Maria Watts, Senior Business and Community Engagement Officer for the Wisconsin Housing and Economic Development Authority has served Milwaukee and Wisconsin citizens for 24 years, including  as the Vice Chair of the Board of Directors for UMOS. Watts has worked hard on the Transform Milwaukee initiative which is a comprehensive, public-private initiative that seeks to expand community investments, increase business development, boost job creation and strengthen neighborhoods.

 

Luz Sosa, a Milwaukee native originally from Paraguay, has organized gatherings to demand an end to family separation and inhumane practices of organizations. Sosa is also currently the Latino Outreach Organizer for Citizen Action of Wisconsin. 

 

Representative Alexandria Ocasio-Cortez (of Puerto Rican descent) became the youngest woman to ever serve in United States Congress. 

 

Voces de la Frontera, a Milwaukee-based immigrants’ rights organization works hard year-round to provide services to and advocacy for Wisconsin’s immigrant populations, including spearheaded the “Día Sin Latinxs” rally and strike at the Capitol in which thousands of Wisconsin residents from 17 cities demanded that the state grant drivers licenses to undocumented immigrants. 

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Preparedness Month

This year, Governor Evers has declared September as Preparedness Month in Wisconsin which coincides with National Preparedness Month. Disasters happen, and Wisconsin is no stranger to natural disasters. Once-in-a-generation storms, such as last year’s unprecedented polar vortex which pushed wind chills to -40 or -50 degrees, and winter storms such as the one that dumped 15 inches of snow on Sheboygan are happening more and more frequently. By designating a month to preparedness in Wisconsin, Gov. Evers has taken a great step in order to ensure the safety and well-being of all Wisconsinites.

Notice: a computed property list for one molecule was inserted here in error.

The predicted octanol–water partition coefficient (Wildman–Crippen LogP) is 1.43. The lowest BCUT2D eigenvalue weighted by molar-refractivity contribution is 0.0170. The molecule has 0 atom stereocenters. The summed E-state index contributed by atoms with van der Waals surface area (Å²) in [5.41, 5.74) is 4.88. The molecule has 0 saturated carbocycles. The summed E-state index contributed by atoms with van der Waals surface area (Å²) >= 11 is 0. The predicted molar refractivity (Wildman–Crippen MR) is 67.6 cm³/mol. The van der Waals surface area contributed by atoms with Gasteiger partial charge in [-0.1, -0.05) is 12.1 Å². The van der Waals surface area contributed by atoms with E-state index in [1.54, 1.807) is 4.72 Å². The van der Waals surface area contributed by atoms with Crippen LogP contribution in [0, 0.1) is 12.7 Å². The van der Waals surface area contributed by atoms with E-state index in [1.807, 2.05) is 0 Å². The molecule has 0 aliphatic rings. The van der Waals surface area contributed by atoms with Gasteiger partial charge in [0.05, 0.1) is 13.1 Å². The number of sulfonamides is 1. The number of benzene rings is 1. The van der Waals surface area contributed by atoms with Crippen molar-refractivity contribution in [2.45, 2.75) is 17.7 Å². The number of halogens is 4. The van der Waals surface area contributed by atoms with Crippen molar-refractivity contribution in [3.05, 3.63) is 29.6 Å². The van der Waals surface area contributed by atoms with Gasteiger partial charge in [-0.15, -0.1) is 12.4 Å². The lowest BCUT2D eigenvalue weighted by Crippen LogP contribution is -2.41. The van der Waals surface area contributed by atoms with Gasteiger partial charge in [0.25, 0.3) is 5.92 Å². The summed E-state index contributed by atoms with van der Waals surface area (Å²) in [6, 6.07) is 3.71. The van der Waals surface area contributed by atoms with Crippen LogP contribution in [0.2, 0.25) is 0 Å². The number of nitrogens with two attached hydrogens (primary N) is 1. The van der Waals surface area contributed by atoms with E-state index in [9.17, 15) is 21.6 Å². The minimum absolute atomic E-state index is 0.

ReadyWisconsin has published a list of steps and four key areas that Wisconsinites should follow and update to be more prepared for strong storms, floods, or other natural disasters. Natural disasters and storms are very costly to the state, especially for individuals and families. ReadyWisconsin states that each person should review their insurance plans to ensure that they have adequate coverage for their homes and other properties while also building up a savings account and having copies of important financial documents. A savings account can help ensure that families have the necessary money to survive while they are out of work due to the storms or help pay for repairs once the event passes. Having copies of important financial documents can save the hassle of re-ordering or having to send for copies of important information while also making certain that families have access in general to these important documents. ReadyWisconsin also identifies creating and updating disaster plans as a key area that many families often times forget. Having family emergency and communications plans can help families recognize who they should contact in times of emergency and can make certain that families know where to go or meet in times of disaster. If a disaster hits, having a disaster kit with non-perishable food, water, and medicines can save your life or support you until help arrives. Additionally, children are often a forgotten piece in the preparedness puzzle, and by teaching your children about your disaster plan, they will know who to contact and where to go in case of disaster. On the flipside, updating your child's emergency contacts and pickups with your school will allow for the school and your community to help your child should you be stuck due to the disaster or otherwise unavailable to pick your child up. Communities need to come together in times of disaster. Preparing together as a community can aid and better prepare your community for any disaster should one hit. Local community centers typically identify and have a list of community members who might need help the most, and volunteer organizations can target and help the areas of the community most in need following disasters.